The types of know-how include cognitive knowledge or “knowledge stored in my head” from things learned, read, seen and discussed”, and from visiting practitioners in the field of fashion and design. They might be knowledge learnt from peers, and this might include technical know-how.

Other forms of knowledge may include learning from peers’ demonstrating, sharing and providing ideas and concepts that they might have thought of, used recently or gleaned from others or external sources such as exhibitions and the Internet.

The explicit forms of knowledge are from books, journals, professional magazines and Internet sites. OP5 also mentioned that planning extra curriculum events such as fashion shows could expand learners’ knowledge.

Knowledge applications

In the staging of Gloriana (about Queen Elizabeth I in the 16th century) event, costumes were created by the students with the accompanying music from Britten’s opera (20th century). The learners had to design and fashion the QEI’s garments, which she described as complex, which entailed small bits of the sleeves, apron, hats, collars and different types of yarn that went into the making of these costumes. The students learned an eclectic range of knowledge, capabilities and skill sets instead of just fashion and design ones.      

From the conceptual framework perspective, the forms of knowledge relating to her occupational practice like her know-how of the related opera and her stored sources of ideas were gained from attending exhibitions, etc. These sources of occupational knowledge are then recontextualized to her professional activities.

This process involves two stages:

  1. The first as content (CR) into occupational knowledge that is relevant to her professional practice such as using the ideas from the exhibitions to make them relevant to her professional work. She uses her professional experiences via the occupational recontextualization process (e.g. of knowing the issues of choosing the appropriate glove design, cutting and stitching).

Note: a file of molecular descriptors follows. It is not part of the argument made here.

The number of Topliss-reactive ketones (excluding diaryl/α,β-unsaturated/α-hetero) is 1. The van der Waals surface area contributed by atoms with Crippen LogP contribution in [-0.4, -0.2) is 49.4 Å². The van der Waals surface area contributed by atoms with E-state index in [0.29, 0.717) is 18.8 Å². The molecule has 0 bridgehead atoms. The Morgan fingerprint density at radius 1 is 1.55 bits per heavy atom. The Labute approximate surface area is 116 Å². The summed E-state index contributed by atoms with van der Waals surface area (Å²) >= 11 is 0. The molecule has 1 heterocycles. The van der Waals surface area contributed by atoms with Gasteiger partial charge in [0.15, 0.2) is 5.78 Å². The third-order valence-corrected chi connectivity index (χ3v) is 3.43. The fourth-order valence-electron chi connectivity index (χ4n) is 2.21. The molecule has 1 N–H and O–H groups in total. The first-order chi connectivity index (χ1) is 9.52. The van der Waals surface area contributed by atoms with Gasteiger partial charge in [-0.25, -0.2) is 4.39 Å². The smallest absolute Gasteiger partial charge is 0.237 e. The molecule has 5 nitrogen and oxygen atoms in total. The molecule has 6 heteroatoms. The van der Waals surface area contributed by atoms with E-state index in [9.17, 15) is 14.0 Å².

2. Her experiences with her work knowledge (such as the specific systems and protocols and network contacts) enabled her to combine her ideas from the exhibitions to fashioning a particular type of glove for her clients.

From the pedagogic point of view, one may suggest that her willingness to engage her learners in a complex and creative project like the QEI means that she is happy to engage with her learners from where they come from concerning their levels of knowledge, abilities and skills.

This social constructivist approach can be related to her pedagogic-related disciplinary know-how that she may have acquired in her PGCE period. This pedagogic know-how needs to be recontextualized to her specific teaching requirement (Content Recontextualization), and this pedagogic knowledge needs to be modified specifically to this event through a process of pedagogic recontextualization.

This form of recontextualization, however, requires work knowledge which in this example, the highly supportive culture of her FE college to experiment with innovative ideas and also to facilitate her learners’ acquisition of the relevant know-how (i.e. knowledge, abilities, capabilities and skill sets).